Antonio "Tony" Ripepi (born 1902, Reggio Calabria - died 1996) was a powerful and influential capo in the Pittsburgh crime family.
Ripepi was a top figure in the LaRocca family of Pittsburgh. He served the organization for many years as a capo and as chief overseer of gambling rackets in Washington and Fayette counties. Ripepi also exerted influence in West Virginia and controlled numerous casinos there. Ripepi had two sons; Philip Ripepi (later made M.D.) and Dr. Anthony Charles Ripepi. He was the father-in-law of John Bazzano, Jr., the son of an old-generation Pittsburgh don, as well as Rochester kingpin Constenze "Stan" Valenti. He also shared relation with Cosimo Quattrone of Steubenville through marriage. Ripepi had proven himself worthy under the leadership of Francesco Amato and lead his own crew, one of it's members was future Rochester racket boss Frank Valenti, Constenze's brother.
When Constenze Valenti began to do business in Rochester, New York, Ripepi advised Frank Valenti to help him out. Together with the backing of the LaRocca Family, the Valenti brothers formed the Rochester crime family. However, Rochester was a part of Stefano Magaddino's territory and they had to answer to the powerful Buffalo boss for everything they did. In the late 1960s Ripepi helped the Valentis become independent from the Buffalo crime family, in which they succeeded (they still had to pay tributes to Magaddino though). By this time, Ripepi was a well known and greatly respected figure inside the vending machine rackets. His other son-in-law John Bazzano, Jr. ran numbers in the Monongahela Valley at the behest of Ripepi for many years and later became the boss of the Pittsburgh mob. Ripepi was semi-retired throughout the late 1980s and acted as a mediator in Pittsburgh family disputes.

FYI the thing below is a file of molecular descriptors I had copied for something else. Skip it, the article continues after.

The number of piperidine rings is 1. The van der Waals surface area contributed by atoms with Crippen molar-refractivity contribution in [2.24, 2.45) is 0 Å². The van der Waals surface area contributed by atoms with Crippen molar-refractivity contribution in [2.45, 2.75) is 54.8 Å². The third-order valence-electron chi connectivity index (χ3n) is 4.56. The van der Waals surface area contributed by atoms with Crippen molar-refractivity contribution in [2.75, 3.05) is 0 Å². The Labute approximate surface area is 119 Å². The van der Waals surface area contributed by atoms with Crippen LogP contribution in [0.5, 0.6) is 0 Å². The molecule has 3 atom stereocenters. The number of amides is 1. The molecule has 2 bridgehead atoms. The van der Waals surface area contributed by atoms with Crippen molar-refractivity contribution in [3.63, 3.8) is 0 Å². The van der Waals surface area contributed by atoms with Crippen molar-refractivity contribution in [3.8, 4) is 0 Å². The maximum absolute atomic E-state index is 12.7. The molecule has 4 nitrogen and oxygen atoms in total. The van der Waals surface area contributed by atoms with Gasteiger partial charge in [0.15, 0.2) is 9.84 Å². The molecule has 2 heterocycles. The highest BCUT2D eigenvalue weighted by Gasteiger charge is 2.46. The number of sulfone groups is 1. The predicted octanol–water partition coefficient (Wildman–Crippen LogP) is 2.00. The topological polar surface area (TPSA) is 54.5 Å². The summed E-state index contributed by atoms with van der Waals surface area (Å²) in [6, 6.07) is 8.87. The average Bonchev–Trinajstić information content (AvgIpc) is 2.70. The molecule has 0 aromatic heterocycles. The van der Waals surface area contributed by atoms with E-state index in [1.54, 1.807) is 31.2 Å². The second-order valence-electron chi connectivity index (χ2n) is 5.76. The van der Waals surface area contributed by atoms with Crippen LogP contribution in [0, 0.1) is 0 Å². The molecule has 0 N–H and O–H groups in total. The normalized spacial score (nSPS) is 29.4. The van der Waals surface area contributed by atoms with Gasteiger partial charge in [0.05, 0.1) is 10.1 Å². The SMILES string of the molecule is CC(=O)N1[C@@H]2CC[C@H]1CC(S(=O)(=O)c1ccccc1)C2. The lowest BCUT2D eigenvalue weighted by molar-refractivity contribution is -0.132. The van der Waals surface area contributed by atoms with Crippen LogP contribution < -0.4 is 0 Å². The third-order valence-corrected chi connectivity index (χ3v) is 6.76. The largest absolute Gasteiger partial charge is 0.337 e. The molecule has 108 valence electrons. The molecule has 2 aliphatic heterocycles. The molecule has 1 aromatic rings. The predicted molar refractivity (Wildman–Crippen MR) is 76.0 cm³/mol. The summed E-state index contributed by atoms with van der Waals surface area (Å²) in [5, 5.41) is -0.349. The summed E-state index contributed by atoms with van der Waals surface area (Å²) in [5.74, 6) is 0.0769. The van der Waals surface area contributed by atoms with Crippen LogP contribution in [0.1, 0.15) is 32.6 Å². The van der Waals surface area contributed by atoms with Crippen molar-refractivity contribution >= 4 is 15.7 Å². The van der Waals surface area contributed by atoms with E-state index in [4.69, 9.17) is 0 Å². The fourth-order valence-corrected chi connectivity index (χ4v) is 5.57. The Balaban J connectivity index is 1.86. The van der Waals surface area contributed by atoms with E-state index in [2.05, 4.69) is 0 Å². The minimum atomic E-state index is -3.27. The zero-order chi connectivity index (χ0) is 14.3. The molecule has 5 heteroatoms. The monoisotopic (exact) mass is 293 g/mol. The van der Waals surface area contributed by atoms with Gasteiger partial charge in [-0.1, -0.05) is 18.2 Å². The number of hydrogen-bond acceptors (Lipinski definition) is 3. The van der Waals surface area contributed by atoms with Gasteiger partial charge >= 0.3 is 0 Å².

Ripepi lived to become 94 years old, when he passed away in 1996 of natural causes.